He didn’t have to die. Not the way he did. I write these words not for drama sake nor your pity and prayers. I have been silent, up to this point, in order to deal with my own health issue. But now that I am finished with what I hope to be my final big deal in this breast cancer journey, it’s time to speak up.
PLEASE NOTE: The article below was originally posted on my old blog. I am re-posting due to the latest revelations about the ethylene oxide emissions in my community. I am stunned. You will find the link to the update article at the bottom of this post.
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February 6, 2018
Denial never sustainably served anyone. I am not sweeping this under the rug. Consider this post a tiny ripple in a vast ocean of health care despair; urging attention, focus and advocacy for solutions in a health care system that breaks as many hearts — in what they miss and dismiss — as the diseases/conditions they work to cure.
“… Ray lived only 50 days beyond diagnosis and most of that in a hospital. And now, I am left to digest that it was a slow-growing cancer, missed by a medical system of specialists and primary care that only looked at their piece of the elephant. A blog for another day.” — Why I’m Not Fighting Cancer Again, July 2017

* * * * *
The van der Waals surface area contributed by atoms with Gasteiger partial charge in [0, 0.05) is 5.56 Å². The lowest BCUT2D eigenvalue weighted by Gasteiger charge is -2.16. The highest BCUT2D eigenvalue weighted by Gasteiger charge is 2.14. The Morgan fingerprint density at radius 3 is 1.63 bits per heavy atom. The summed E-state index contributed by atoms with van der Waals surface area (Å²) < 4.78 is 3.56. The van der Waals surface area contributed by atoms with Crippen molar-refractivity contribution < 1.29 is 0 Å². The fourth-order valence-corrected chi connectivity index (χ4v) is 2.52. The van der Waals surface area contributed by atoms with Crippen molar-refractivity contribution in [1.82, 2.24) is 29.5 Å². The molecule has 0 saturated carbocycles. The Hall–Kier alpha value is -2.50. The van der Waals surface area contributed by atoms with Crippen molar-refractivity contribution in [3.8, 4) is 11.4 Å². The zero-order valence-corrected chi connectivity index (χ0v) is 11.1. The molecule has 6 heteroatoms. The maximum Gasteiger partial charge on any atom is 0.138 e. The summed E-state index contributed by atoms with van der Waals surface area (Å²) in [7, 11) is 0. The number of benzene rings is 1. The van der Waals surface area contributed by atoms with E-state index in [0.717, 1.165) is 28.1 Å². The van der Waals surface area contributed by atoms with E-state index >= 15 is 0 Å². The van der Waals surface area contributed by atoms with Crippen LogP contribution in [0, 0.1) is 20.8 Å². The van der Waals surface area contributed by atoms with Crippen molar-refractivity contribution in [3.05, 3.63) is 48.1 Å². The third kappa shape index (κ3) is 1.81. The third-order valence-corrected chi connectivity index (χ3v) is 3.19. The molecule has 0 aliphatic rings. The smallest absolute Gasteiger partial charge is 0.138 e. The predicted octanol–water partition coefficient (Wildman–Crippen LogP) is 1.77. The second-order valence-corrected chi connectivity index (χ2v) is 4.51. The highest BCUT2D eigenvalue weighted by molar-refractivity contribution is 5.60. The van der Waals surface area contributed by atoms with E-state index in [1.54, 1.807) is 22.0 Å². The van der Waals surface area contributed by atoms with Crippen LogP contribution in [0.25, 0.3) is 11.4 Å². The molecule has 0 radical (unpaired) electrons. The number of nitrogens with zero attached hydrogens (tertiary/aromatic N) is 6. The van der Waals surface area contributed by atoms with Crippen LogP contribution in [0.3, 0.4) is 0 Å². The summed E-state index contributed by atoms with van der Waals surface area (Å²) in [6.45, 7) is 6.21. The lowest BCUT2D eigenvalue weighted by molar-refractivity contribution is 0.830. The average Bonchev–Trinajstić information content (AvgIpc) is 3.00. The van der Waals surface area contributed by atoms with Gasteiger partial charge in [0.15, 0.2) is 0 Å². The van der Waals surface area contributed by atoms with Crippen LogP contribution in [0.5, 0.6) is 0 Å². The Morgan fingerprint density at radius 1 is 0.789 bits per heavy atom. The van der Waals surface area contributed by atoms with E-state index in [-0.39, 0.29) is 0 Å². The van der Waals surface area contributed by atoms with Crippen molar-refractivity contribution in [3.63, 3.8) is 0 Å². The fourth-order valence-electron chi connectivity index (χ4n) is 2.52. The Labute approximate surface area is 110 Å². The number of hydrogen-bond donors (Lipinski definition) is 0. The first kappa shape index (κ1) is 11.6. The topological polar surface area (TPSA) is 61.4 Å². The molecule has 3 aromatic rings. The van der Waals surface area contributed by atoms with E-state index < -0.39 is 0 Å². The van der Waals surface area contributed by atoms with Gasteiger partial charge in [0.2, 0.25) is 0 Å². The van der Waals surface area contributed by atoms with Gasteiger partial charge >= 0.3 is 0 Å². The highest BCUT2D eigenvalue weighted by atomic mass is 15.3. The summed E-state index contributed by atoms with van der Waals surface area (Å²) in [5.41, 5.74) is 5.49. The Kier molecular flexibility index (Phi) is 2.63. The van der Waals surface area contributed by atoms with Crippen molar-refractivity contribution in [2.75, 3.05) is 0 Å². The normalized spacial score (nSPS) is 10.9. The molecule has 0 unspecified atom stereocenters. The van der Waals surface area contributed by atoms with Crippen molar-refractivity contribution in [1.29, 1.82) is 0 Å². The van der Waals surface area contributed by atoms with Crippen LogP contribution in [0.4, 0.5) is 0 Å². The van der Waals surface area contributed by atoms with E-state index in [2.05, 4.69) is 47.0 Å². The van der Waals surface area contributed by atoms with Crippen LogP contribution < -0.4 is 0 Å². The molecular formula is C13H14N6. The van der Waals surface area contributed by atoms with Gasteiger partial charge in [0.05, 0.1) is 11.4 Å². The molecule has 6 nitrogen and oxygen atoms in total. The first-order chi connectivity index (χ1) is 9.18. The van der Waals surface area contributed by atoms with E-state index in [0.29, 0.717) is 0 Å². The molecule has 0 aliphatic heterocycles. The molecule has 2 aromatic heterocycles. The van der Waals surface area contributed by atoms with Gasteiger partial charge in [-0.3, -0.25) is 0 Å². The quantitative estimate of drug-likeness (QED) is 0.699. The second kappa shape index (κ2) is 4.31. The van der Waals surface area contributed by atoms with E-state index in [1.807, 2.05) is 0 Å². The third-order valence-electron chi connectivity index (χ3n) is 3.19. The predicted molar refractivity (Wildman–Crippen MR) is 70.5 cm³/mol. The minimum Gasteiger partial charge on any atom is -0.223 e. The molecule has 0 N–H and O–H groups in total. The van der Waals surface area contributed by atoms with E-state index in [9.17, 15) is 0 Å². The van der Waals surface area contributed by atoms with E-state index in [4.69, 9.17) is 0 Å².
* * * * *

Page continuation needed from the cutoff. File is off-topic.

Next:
Today is another day. Why today? Because on February 6, 2017, I was not sitting at a keyboard in front of a computer screen. I was sitting in the emergency room of a hospital an hour away from home, terrified that someone I loved lost his footing and fell between the cracks within the medical community that was supposed to help him — to the point that suicide now appeared his only option for relief. Continue reading “Dear Doctors, While you profiled stress, he died of cancer.”